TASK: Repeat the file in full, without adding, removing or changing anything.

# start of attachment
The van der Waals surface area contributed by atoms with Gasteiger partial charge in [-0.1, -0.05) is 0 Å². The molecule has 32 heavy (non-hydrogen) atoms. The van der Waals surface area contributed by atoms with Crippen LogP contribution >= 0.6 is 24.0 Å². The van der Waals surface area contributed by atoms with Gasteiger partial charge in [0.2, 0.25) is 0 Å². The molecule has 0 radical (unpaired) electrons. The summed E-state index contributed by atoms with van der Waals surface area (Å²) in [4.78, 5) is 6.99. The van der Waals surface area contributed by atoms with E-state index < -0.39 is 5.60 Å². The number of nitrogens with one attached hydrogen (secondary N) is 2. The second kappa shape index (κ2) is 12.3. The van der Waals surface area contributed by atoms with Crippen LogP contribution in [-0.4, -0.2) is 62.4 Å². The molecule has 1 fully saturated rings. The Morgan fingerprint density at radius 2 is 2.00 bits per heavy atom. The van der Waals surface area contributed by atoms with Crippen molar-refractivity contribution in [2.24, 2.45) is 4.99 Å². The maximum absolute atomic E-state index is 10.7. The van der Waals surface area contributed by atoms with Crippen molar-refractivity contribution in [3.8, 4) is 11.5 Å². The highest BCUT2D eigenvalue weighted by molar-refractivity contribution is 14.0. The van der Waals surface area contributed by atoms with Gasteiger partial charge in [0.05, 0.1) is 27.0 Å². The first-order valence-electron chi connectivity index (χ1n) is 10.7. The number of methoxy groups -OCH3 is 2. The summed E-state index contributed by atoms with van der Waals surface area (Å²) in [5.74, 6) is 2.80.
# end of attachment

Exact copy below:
The van der Waals surface area contributed by atoms with Gasteiger partial charge in [-0.1, -0.05) is 0 Å². The molecule has 32 heavy (non-hydrogen) atoms. The van der Waals surface area contributed by atoms with Crippen LogP contribution >= 0.6 is 24.0 Å². The van der Waals surface area contributed by atoms with Gasteiger partial charge in [0.2, 0.25) is 0 Å². The molecule has 0 radical (unpaired) electrons. The summed E-state index contributed by atoms with van der Waals surface area (Å²) in [4.78, 5) is 6.99. The van der Waals surface area contributed by atoms with E-state index < -0.39 is 5.60 Å². The number of nitrogens with one attached hydrogen (secondary N) is 2. The second kappa shape index (κ2) is 12.3. The van der Waals surface area contributed by atoms with Crippen LogP contribution in [-0.4, -0.2) is 62.4 Å². The molecule has 1 fully saturated rings. The Morgan fingerprint density at radius 2 is 2.00 bits per heavy atom. The van der Waals surface area contributed by atoms with Crippen molar-refractivity contribution in [2.24, 2.45) is 4.99 Å². The maximum absolute atomic E-state index is 10.7. The van der Waals surface area contributed by atoms with Crippen molar-refractivity contribution in [3.8, 4) is 11.5 Å². The highest BCUT2D eigenvalue weighted by molar-refractivity contribution is 14.0. The van der Waals surface area contributed by atoms with Gasteiger partial charge in [0.05, 0.1) is 27.0 Å². The first-order valence-electron chi connectivity index (χ1n) is 10.7. The number of methoxy groups -OCH3 is 2. The summed E-state index contributed by atoms with van der Waals surface area (Å²) in [5.74, 6) is 2.80.